Is it legal to photocopy professional photos?

I had my senior portait taken a few months ago. I paid for the sitting and ordered several prints, including some wallet-size copies. The photographer is charging a ridiculous amount of money for additional copies of pictures that I’ve already paid to have taken and again to have printed.

Is it legal for me to photocopy some more wallets? After all, it’s not like I’m copying the proofs; I’ve paid for these prints. Does that mean they’re mine to copy, or does the photographer own the image?

It is not legal to copy them. The photographer owns the rights. For all the same reasons you can’t make a copy of a music CD that you bought at WalMart.

I second CynicalGabe a creation is by default copywrited by it’s creator. If you bought the rights, you could legally copy it. Back in the day, the photo labs would imprint copywrite information on the backs of the proofs and then call the owner of the copywrite if you tried to have it reprinted. Nowadays, who knows?

Gabe is right, the photog will keep rights to the photograph. You need to go to him to get extra copies legally. Places like Kinko’s will usually not copy them for you either, since it’s a copyright violation.

Why does he keep copyright? To keep people from buying one photo and making 20 copies. That way, he can actually get to make a decent living without having to charge crazy money for one photo.

Cite that you can’t make a copy of a music CD for personal (backup) use? I doubt copyright law has anything to say about that, even in these benighted times.

Well, the question of backups for personal use seems still to be somewhat up in the air.

It is worth noting, however, that the Digital Millenium Copyright Act (DMCA) makes it illegal to break any encryption on DVDs and, i think, CDs. So if the CD has any anti-piracy encryption, then you’re not allowed to break that encryption, even if you are allowed to make a back-up copy for personal use.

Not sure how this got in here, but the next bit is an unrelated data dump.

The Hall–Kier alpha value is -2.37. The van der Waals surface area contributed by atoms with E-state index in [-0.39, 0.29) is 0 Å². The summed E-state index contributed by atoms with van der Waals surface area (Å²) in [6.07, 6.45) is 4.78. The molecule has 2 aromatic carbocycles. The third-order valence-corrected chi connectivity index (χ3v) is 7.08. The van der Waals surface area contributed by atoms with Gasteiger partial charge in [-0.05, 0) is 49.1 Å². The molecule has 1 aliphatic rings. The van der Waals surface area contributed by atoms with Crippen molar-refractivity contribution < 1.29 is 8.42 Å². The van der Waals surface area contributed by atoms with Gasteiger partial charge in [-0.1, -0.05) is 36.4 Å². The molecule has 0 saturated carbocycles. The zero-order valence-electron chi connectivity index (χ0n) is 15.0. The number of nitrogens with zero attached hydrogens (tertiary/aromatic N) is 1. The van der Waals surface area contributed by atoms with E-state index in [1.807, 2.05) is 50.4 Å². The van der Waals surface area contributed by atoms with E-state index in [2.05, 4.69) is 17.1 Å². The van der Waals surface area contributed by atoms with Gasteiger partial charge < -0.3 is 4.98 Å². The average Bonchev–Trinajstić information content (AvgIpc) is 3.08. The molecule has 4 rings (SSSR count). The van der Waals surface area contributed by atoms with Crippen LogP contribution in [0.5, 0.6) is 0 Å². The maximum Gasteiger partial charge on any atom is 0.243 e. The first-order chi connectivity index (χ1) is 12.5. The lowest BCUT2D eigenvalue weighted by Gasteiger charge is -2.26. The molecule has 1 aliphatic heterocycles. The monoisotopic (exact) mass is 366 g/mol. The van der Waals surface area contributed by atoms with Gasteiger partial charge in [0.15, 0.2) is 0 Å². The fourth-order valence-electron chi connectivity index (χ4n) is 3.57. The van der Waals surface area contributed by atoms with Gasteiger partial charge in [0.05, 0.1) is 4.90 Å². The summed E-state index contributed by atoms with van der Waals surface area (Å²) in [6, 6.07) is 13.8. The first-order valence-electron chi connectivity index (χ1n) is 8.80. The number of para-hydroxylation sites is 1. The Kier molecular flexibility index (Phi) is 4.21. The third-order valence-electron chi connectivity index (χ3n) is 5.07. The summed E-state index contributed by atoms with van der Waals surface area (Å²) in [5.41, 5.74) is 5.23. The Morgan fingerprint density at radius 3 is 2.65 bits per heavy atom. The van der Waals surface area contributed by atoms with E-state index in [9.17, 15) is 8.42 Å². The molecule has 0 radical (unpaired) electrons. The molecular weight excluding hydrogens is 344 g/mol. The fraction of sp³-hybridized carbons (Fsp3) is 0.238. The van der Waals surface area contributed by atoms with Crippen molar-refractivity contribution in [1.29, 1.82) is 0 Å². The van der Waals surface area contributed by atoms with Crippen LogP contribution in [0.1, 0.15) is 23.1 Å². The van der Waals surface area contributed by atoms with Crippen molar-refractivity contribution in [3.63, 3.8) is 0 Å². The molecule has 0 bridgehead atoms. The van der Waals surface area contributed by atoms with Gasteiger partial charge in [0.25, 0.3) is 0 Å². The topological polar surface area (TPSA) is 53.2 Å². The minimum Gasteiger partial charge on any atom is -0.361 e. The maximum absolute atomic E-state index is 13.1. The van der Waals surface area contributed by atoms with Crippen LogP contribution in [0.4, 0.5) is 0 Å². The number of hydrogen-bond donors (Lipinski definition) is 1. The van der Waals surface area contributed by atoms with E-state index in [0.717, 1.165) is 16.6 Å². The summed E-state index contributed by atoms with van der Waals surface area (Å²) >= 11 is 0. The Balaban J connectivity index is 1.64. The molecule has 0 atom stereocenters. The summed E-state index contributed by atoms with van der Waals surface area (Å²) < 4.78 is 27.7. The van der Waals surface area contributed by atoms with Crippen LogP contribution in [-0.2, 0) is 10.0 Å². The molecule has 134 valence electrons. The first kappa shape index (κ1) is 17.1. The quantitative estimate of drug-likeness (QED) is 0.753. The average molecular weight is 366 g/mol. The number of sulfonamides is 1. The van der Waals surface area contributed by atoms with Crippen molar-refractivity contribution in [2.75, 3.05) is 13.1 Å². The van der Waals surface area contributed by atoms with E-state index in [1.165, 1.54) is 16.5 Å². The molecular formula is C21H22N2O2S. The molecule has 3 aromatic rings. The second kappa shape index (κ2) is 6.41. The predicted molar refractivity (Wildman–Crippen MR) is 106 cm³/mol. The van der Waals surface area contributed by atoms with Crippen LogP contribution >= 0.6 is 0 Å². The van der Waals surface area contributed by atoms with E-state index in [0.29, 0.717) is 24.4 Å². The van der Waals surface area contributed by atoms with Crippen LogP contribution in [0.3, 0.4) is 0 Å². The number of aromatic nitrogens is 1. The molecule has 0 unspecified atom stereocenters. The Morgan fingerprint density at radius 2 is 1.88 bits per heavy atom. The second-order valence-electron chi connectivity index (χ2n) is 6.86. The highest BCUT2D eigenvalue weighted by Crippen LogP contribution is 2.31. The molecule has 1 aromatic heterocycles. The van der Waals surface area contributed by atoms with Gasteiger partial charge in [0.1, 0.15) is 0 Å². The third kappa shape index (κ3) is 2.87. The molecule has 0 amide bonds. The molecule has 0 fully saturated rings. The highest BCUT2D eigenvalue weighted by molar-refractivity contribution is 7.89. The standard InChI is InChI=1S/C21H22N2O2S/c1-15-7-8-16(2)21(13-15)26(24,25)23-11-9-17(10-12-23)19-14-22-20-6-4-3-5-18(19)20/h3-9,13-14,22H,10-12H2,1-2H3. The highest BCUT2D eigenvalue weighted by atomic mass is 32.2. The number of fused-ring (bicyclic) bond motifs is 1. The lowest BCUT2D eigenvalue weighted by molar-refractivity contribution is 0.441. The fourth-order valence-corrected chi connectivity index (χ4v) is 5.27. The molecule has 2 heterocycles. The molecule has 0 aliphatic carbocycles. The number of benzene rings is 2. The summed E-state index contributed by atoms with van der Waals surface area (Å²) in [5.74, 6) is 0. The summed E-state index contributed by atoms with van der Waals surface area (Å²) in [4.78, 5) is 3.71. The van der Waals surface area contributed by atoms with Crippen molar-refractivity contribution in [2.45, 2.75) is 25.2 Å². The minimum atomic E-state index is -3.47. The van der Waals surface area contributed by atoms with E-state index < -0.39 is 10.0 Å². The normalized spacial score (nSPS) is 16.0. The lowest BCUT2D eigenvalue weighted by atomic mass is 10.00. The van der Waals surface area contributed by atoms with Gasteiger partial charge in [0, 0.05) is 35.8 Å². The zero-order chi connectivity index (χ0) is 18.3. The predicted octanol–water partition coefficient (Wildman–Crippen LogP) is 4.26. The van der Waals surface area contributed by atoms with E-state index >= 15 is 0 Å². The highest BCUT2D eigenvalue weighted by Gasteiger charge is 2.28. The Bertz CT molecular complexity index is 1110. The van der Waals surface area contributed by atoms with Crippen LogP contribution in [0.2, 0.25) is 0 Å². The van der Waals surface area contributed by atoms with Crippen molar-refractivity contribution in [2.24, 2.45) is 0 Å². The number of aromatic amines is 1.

Of course, simply playing the CD and making an analog copy would not involve breaking the encryption, but i’m not sure what the law has to say about this.

The current copyright situation in the US is really in flux on many issues, and is a damned mess.

How about you citing where you are given this blanket right? You’re claiming a right to make copies, after all – which is what copyright is. If it’s legal, then is has to say so somewhere (and not just “everyone knows.”)

The law only allows archive copies to be made by libraries and does not grant the right for personal use or achive purposes. Indeed that section is the only mention of Note that your software CDs specifically grant you the right to copy the software onto your computer: that’s because you don’t have that right otherwise.

Someone might make an argument that such a thing is fair use, but nothing about it has been determined.

Note that you can make tapes and can copy CDs if it’s a CD specifically designed to copy music. That’s because the copyright holder is paid a fee to cover copying. But even this doesn’t actually give you the right to make the copy: it only means you cannot be sued for doing it. And a CD hard drive doesn’t count.

If you had a blanket right to make a backup copy, why does iTunes specifically grant you the right to make copies? Ans: Because you don’t have it.

RealityChuck: The RIAA certainly seemed to think making backup copies of music CDs was fair use:

A PDF transcript of the testimony.

I doubt that Zahava424 wants to make the photocopies for personal use, so I fail to see the relevance of copying a music CD for personal use.

Uh, he can make a decent living by charging for the work he does.
FWIW, when I was having my wedding photos/shoot quoted, one of the conditions that I exhorted was a signed copyright waiver (not a waiver, but really a transference of the copyright as a work for hire). Most of them were willing to comply for no added cost (a few had a minimum purchase that they wanted).